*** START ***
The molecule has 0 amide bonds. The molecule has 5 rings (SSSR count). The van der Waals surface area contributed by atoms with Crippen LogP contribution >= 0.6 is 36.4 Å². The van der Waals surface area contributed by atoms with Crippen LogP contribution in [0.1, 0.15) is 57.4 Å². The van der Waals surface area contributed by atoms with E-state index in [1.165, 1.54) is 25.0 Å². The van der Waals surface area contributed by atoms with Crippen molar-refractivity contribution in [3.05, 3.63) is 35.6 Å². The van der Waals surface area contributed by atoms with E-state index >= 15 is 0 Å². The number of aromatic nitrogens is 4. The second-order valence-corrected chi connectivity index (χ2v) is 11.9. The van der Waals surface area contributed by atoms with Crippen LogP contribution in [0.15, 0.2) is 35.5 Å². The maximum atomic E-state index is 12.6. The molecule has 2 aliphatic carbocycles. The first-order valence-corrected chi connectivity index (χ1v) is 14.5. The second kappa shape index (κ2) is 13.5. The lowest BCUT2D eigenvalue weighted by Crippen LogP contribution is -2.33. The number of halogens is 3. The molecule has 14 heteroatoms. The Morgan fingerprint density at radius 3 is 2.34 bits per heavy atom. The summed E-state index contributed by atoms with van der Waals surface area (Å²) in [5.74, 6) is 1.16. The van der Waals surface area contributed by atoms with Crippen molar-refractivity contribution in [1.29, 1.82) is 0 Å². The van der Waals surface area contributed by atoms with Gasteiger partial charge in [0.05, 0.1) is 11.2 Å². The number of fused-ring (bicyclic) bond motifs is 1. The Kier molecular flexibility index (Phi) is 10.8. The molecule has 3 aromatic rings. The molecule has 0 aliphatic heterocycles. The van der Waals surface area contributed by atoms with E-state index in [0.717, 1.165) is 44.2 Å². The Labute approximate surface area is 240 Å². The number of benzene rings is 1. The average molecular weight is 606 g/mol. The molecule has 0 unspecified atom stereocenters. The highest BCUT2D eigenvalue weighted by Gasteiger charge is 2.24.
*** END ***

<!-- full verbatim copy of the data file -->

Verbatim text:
The molecule has 0 amide bonds. The molecule has 5 rings (SSSR count). The van der Waals surface area contributed by atoms with Crippen LogP contribution >= 0.6 is 36.4 Å². The van der Waals surface area contributed by atoms with Crippen LogP contribution in [0.1, 0.15) is 57.4 Å². The van der Waals surface area contributed by atoms with E-state index in [1.165, 1.54) is 25.0 Å². The van der Waals surface area contributed by atoms with Crippen molar-refractivity contribution in [3.05, 3.63) is 35.6 Å². The van der Waals surface area contributed by atoms with E-state index >= 15 is 0 Å². The number of aromatic nitrogens is 4. The second-order valence-corrected chi connectivity index (χ2v) is 11.9. The van der Waals surface area contributed by atoms with Crippen LogP contribution in [0.15, 0.2) is 35.5 Å². The maximum atomic E-state index is 12.6. The molecule has 2 aliphatic carbocycles. The first-order valence-corrected chi connectivity index (χ1v) is 14.5. The second kappa shape index (κ2) is 13.5. The lowest BCUT2D eigenvalue weighted by Crippen LogP contribution is -2.33. The number of halogens is 3. The molecule has 14 heteroatoms. The Morgan fingerprint density at radius 3 is 2.34 bits per heavy atom. The summed E-state index contributed by atoms with van der Waals surface area (Å²) in [5.74, 6) is 1.16. The van der Waals surface area contributed by atoms with Crippen molar-refractivity contribution in [1.29, 1.82) is 0 Å². The van der Waals surface area contributed by atoms with Gasteiger partial charge in [0.05, 0.1) is 11.2 Å². The number of fused-ring (bicyclic) bond motifs is 1. The Kier molecular flexibility index (Phi) is 10.8. The molecule has 3 aromatic rings. The molecule has 0 aliphatic heterocycles. The van der Waals surface area contributed by atoms with E-state index in [0.717, 1.165) is 44.2 Å². The Labute approximate surface area is 240 Å². The number of benzene rings is 1. The average molecular weight is 606 g/mol. The molecule has 0 unspecified atom stereocenters. The highest BCUT2D eigenvalue weighted by Gasteiger charge is 2.24.